Raymond Wilson Chambers

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File:Raymond Wilson Chambers.jpg
Portrait of Raymond Wilson Chambers by Walter Stoneman, 1933

Raymond Wilson Chambers (12 November 1874 – 23 April 1942) was a British literary scholar, author, and academic; throughout his career he was associated with University College London (UCL).


Chambers was educated at University College, studying under such eminent scholars as W. P. Ker and A. E. Housman; he was Librarian at that institution from 1901 to 1922, and Assistant Professor in the English Department, 1904–14. He served in World War I, with the Red Cross in France, and in Belgium with the YMCA/B.E.F. Chambers became Quain Professor of English at UCL in 1922. Chambers wrote on a wide variety of subjects relating to English literature, history, and culture; notably, he worked on the Shakespearean additions to the play Sir Thomas More, with Alfred W. Pollard and other scholars. His acclaimed 1935 biography, Thomas More, was awarded the James Tait Black Memorial Prize.[citation needed]

Chambers and Tolkien

Chambers was a friend of J.R.R. Tolkien and their careers parallel each other at many points: both were Catholics (Tolkien a Roman and Chambers an Anglo-Catholic[1]), scholars of Old English literature, both experienced the horrors of trench warfare in World War I (Chambers was too old to be an enlisted man, however), and both wrote influentially on Beowulf (Chambers' writings were one of the inspirations for Tolkien's "Beowulf: The Monsters and the Critics"). Thomas Shippey described Chambers as "a patron and supporter of Tolkien in his early years."[2]

Chambers wrote an article of criticism on a piece of prose relating to the earlier Middle English period Ancren Riwle.[3] The edition he worked on was compiled by James Morton and, as Chambers believed, Morton's compilation is "a solid piece of work" that renovated Ancren Riwle in English. He concurs with his peers that the title of the work is translated as Rule. In his article "Recent Research Upon the Ancren Riwle", he compares the French version of the work with the English version and points out to some of the paradoxes that occur between the two, such as the occurrence of rhyme in the English version which is non-existent in the French one. He suggested that there is also another discrepancy between the original work and the English translation in that the original portrays three ladies whose life of martyrdom was characterized by pain in the earlier Middle English period, whereas the English translation imparts a sense of ambient kindness in their feminine lifestyle to the reader, along with an aura of pleasantness to be inferred from the Medieval period when reading the English translation.[4]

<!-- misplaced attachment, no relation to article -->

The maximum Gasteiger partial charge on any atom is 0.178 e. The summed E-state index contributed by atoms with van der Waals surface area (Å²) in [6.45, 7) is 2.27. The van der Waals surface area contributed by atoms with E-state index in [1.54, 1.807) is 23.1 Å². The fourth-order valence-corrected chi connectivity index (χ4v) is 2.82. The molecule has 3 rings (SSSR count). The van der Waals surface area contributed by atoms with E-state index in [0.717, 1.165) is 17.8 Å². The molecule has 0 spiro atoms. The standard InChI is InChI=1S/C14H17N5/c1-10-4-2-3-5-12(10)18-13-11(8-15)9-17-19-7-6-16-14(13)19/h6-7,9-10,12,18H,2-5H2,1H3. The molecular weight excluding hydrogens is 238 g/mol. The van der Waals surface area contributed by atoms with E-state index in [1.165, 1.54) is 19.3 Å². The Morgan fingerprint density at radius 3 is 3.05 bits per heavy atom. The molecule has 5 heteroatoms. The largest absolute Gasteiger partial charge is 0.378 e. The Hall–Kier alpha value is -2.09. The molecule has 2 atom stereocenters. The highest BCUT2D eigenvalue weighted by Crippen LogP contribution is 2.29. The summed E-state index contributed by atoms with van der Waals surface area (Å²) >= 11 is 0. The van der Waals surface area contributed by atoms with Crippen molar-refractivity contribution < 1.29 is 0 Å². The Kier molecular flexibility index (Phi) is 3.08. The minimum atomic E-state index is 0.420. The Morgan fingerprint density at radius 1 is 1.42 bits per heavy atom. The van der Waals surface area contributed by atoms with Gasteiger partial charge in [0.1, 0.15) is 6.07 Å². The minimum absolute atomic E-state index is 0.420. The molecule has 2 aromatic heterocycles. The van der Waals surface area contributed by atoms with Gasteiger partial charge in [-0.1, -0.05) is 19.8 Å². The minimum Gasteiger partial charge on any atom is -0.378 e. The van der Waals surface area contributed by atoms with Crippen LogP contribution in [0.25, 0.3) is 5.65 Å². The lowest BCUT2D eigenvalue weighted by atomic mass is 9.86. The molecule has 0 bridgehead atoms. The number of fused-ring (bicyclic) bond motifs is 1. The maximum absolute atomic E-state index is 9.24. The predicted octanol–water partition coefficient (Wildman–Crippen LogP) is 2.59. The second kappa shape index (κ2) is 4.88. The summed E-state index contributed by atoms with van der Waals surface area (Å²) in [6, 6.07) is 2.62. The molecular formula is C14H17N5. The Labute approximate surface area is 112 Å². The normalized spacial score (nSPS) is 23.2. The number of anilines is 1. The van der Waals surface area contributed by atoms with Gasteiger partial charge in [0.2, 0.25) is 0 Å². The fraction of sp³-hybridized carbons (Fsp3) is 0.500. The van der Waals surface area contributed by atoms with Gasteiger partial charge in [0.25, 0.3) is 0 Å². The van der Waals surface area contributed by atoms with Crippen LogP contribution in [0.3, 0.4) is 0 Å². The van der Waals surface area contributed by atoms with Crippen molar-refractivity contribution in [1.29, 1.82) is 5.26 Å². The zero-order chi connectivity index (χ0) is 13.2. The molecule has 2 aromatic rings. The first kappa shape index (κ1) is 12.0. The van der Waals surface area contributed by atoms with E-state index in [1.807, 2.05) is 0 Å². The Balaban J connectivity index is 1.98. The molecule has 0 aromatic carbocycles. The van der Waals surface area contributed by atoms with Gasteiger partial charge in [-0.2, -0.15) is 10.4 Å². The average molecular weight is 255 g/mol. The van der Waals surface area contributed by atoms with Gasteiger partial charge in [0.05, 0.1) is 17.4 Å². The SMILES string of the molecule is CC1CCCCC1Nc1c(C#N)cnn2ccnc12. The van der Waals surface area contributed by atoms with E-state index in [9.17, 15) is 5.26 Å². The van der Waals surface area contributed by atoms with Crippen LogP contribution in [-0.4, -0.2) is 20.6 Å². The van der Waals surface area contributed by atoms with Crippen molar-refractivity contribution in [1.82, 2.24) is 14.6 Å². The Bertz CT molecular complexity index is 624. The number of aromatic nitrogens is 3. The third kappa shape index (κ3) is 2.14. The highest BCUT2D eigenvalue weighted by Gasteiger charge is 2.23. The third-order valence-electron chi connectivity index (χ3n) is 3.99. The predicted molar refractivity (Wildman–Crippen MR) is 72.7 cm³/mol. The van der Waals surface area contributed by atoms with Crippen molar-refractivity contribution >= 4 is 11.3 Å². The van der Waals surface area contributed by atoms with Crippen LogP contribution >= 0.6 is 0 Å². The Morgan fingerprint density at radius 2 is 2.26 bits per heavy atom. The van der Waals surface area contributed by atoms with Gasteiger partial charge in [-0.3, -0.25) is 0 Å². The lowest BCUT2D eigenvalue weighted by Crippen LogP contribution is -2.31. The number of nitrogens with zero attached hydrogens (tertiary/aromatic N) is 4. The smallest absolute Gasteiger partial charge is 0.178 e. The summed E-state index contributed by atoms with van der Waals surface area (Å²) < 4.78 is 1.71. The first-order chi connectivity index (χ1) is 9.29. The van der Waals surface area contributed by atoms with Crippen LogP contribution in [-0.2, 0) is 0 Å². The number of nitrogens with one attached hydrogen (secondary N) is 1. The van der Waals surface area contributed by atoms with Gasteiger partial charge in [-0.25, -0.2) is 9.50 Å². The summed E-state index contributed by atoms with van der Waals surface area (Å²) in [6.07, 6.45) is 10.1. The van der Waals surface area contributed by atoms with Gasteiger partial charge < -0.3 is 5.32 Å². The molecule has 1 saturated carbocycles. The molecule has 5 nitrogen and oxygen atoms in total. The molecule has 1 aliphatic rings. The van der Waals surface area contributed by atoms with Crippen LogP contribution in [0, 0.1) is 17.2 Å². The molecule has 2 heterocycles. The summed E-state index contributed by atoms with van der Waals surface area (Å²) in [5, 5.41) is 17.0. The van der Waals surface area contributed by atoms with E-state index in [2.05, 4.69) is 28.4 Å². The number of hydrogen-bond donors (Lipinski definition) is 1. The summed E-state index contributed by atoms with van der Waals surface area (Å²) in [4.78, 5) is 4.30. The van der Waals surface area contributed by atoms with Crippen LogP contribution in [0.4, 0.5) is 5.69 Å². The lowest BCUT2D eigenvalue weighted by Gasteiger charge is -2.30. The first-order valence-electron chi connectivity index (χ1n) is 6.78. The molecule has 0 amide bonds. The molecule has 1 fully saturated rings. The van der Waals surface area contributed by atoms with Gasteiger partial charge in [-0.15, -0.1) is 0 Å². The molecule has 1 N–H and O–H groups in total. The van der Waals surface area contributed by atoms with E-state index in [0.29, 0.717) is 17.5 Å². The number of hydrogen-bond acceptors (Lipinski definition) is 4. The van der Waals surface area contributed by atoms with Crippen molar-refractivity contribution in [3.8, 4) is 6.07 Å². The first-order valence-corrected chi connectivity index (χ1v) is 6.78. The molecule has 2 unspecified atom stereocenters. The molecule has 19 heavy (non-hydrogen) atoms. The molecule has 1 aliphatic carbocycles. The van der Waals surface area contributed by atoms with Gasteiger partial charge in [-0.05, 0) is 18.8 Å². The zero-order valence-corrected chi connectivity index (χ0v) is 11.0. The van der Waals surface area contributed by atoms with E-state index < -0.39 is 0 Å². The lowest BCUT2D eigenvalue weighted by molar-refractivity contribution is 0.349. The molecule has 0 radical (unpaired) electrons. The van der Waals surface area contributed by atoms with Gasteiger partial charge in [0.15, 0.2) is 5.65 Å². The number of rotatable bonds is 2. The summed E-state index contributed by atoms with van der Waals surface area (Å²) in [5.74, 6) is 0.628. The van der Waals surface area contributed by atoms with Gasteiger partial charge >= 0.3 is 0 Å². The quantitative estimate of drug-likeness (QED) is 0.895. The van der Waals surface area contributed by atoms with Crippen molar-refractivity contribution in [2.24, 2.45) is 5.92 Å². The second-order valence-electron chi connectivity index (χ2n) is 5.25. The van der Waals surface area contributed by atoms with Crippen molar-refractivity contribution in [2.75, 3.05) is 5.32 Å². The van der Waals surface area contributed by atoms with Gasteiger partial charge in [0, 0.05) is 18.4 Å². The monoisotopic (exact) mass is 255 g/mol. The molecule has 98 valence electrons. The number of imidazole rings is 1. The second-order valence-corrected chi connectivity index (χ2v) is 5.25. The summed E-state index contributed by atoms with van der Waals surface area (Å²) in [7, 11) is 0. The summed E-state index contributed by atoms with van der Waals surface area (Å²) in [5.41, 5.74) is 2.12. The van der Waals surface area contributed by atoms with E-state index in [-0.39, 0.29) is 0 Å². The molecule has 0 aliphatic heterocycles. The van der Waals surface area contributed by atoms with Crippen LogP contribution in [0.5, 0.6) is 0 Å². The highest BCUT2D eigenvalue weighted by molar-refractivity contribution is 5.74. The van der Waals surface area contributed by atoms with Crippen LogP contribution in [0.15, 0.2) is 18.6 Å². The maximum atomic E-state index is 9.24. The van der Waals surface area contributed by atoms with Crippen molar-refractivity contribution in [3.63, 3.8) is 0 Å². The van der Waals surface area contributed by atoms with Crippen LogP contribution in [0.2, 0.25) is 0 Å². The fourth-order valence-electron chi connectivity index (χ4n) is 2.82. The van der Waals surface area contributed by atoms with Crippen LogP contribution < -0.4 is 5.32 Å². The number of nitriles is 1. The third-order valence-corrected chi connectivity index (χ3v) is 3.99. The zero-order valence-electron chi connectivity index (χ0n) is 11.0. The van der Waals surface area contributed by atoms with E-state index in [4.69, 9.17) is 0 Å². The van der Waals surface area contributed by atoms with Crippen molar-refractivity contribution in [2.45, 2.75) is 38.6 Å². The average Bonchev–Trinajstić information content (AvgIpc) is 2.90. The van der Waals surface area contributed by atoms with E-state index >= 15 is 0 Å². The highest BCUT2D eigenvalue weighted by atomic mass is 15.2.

John Garth writes that the title of The Book of Lost Tales "recalls R.W. Chambers’ reference 'to the lost Tale of Wade,'" in a chapter of his study of the Old English poem Widsith that focuses on the old sea-legends of the ancient Germanic tribes of the north-western European coastlands (and which also deals with Éarendel). Chambers criticized the Romans for disdaining the Germanic peoples and failing to record their songs and tales, and laments the fact that, despite King Alfred’s love for the old days, the Anglo Saxons wrote too few of them down: "‘So this world of high-spirited, chivalrous song has passed away,’ says Chambers. ‘It is our duty then to gather up reverently such fragments of the old Teutonic epic as fortune has preserved in our English tongue and to learn from them all we can of that collection of stories of which these fragments are the earliest vernacular record.’"[5][6] This passage suggests that Chambers' work had inspired the broad outlines of Tolkien's original project—the piecing together of a mythology for England.

Selected Chambers works

  • Widsith: A Study in Old and English Heroic Legend, Kamal public school, 1912.
  • Recent Research Upon the Ancren Riwle, London, Sidgwick & Jackson, 1925.
  • Ruskin (and Others) on Byron, Oxford, Oxford University Press, 1925.
  • On the Continuity of English Prose from Alfred to More and His School, London, Early English Text Society/Oxford University Press, 1932.
  • Chapters on the Exeter Book, London, Percy Lund, Humphries & Co. Ltd. 1933
  • Thomas More, London, Cape, 1935.
  • The Place of St. Thomas More in English Literature and History, London, Longman, 1937.
  • Man's Unconquerable Mind, London, Cape, 1939.


  1. “Housman once complained to [Arthur] Platt that I had an unfair advantage over him in these bouts, because, as a member of the Church of England, I could treat the Almighty with an irreverence that would be resented in him, a professing Atheist.” Man’s Unconquerable Mind, p. 377.
  2. Shippey, p. 62.
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  5. Garth, p.229
  6. Chambers, 1912, p 3-4.


External links